A total of 3,070,847 people were registered to vote in the election, with over 2.2 million votes cast and a turnout of 74.21%[4] – the lowest turnout since 1887.[5] The incumbent National Party, led by John Key, gained the plurality with 47.3% of the party vote and 59 seats, two seats short of holding a majority. The opposing Labour Party, led by Phil Goff, lost ground winning 27.5% of the vote and 34 seats, while the Green Party won 11.1% of the vote and 14 seats – the biggest share of the party vote for a minor party since 1996. New Zealand First, having won no seats in 2008 due to its failure to either reach the 5% threshold or win an electorate, made a comeback with 6.6% of the vote entitling them to eight seats.

National's confidence and supply partners in the 49th Parliament meanwhile suffered losses. ACT New Zealand won less than a third of the party vote it received in 2008, reducing from five seats to one. The Māori Party was reduced from five seats to three, as the party vote split between the Māori Party and former Māori Party MP Hone Harawira's Mana Party. United Future lost party votes, but retained their one seat in Parliament.

Following the election, National reentered into confidence and supply agreements with ACT and United Future on 5 December 2011,[6][7] and with the Māori Party on 11 December 2011,[8] to form a minority government with a seven-seat majority (64 seats to 57) and give the Fifth National Government a second term in office.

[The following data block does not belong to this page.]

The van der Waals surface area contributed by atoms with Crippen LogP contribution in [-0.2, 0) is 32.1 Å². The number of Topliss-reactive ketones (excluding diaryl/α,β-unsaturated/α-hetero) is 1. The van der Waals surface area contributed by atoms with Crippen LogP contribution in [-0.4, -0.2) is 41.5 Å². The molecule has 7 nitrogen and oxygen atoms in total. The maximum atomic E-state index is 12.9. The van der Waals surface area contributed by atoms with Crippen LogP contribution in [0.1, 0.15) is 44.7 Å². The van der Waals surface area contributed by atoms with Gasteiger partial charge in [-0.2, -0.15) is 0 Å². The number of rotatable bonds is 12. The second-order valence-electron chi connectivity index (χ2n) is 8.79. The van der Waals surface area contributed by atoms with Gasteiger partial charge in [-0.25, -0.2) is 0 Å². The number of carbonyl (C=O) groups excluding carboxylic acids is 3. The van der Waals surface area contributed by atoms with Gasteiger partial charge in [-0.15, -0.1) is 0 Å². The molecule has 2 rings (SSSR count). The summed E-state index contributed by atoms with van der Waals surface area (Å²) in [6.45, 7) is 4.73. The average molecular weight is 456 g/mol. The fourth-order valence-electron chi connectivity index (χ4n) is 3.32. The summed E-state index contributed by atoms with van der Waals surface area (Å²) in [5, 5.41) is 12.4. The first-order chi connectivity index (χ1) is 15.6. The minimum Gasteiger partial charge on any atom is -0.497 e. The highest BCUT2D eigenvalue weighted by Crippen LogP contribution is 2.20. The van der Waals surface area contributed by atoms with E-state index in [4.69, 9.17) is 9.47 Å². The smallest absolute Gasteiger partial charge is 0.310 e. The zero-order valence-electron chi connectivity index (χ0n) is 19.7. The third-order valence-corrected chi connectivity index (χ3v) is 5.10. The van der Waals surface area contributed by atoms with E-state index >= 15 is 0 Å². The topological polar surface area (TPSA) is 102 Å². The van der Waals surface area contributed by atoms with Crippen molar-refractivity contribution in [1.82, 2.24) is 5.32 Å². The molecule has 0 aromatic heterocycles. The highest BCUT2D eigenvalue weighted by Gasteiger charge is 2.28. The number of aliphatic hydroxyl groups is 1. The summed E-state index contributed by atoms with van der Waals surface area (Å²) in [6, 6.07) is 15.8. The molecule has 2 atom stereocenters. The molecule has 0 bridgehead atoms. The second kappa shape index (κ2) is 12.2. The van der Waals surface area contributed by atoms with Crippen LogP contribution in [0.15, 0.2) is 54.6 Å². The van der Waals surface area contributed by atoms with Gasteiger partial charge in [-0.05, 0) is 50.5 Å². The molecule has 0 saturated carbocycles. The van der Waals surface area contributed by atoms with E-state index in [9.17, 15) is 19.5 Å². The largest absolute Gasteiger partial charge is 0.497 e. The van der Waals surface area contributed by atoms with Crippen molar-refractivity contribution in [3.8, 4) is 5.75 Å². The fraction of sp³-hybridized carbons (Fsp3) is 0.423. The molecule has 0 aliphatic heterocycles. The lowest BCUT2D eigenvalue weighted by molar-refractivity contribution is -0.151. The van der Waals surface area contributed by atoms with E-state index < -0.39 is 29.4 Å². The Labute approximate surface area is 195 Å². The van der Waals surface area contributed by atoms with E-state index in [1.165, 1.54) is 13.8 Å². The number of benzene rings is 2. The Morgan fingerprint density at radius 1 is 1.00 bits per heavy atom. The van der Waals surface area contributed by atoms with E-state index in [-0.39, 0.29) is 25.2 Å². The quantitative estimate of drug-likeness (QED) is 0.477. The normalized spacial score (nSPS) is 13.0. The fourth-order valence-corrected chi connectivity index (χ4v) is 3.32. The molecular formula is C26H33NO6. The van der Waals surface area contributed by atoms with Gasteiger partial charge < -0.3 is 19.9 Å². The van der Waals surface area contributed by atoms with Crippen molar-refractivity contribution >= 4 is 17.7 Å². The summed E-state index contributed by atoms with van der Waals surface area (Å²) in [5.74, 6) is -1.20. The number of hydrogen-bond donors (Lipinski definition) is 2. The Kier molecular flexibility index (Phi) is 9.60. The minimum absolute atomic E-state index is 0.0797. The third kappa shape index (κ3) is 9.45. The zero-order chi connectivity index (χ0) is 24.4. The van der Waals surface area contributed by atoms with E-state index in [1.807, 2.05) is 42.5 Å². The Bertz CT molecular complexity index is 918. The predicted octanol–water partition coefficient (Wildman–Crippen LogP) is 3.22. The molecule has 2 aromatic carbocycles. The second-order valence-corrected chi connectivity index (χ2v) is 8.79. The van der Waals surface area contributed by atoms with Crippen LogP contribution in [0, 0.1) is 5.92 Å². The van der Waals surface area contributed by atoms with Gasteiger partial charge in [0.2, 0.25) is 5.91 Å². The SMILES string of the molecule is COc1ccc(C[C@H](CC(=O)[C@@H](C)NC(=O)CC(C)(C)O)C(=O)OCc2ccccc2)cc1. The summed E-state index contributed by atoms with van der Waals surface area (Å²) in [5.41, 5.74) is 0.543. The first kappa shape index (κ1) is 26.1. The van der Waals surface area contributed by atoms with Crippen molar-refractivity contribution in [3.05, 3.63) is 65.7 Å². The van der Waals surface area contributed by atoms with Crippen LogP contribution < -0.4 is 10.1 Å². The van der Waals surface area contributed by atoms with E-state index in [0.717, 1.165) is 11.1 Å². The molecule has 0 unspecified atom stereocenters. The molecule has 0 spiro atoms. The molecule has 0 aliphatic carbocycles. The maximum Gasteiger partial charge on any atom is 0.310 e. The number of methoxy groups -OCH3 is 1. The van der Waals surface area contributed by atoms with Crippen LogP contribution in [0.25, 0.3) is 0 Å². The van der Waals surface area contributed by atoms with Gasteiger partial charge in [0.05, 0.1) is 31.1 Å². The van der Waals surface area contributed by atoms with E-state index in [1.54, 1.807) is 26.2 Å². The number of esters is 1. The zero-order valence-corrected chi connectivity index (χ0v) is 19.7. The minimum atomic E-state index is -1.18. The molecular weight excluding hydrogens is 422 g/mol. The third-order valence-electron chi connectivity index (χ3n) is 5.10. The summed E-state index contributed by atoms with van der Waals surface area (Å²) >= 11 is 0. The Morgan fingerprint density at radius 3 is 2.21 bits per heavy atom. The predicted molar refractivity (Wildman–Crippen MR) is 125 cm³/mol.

Background[edit]

Election date and other key dates[edit]

The election date was set as Saturday 26 November 2011, as predicted by the media.[9] Breaking with tradition, Prime Minister John Key announced the election date in February. Traditionally, the election date is a closely guarded secret, announced as late as possible. The date follows the tradition of holding the general election on the last Saturday of November unless the schedule is interrupted by a snap election or to circumvent holding a by-election.

The Governor General must issue writs for an election within seven days of the expiration or dissolution of Parliament.[10] Under section 17 of the Constitution Act 1986, Parliament expires three years "from the day fixed for the return of the writs issued for the last preceding general election of members of the House of Representatives, and no longer." The writs for the previous general election were returnable on 27 November 2008.[11] As a result, the 49th Parliament would have expired, if not dissolved earlier, on 27 November 2011. As that day was a Sunday, the last available working day was 25 November 2011. Consequently, the last day for issuance of writs of election was 2 December 2011. Except in some circumstances (such a recount or the death/incapacitation of an electorate candidate), the writs must be returned within 50 days of their issuance with the last possible working day being 20 January 2012.[12] Because polling day must be a Saturday,[12] the last possible polling date for the election was 7 January 2012, allowing time for the counting of special votes.[13] The Christmas/New Year holiday period made the last realistic date for the election Saturday 10 December 2011. The Rugby World Cup 2011 was hosted by New Zealand between 9 September and 23 October 2011, and ruled out all the possible election dates in this period. This left two possible windows for the general election: on or before 2 September and 29 October to 10 December.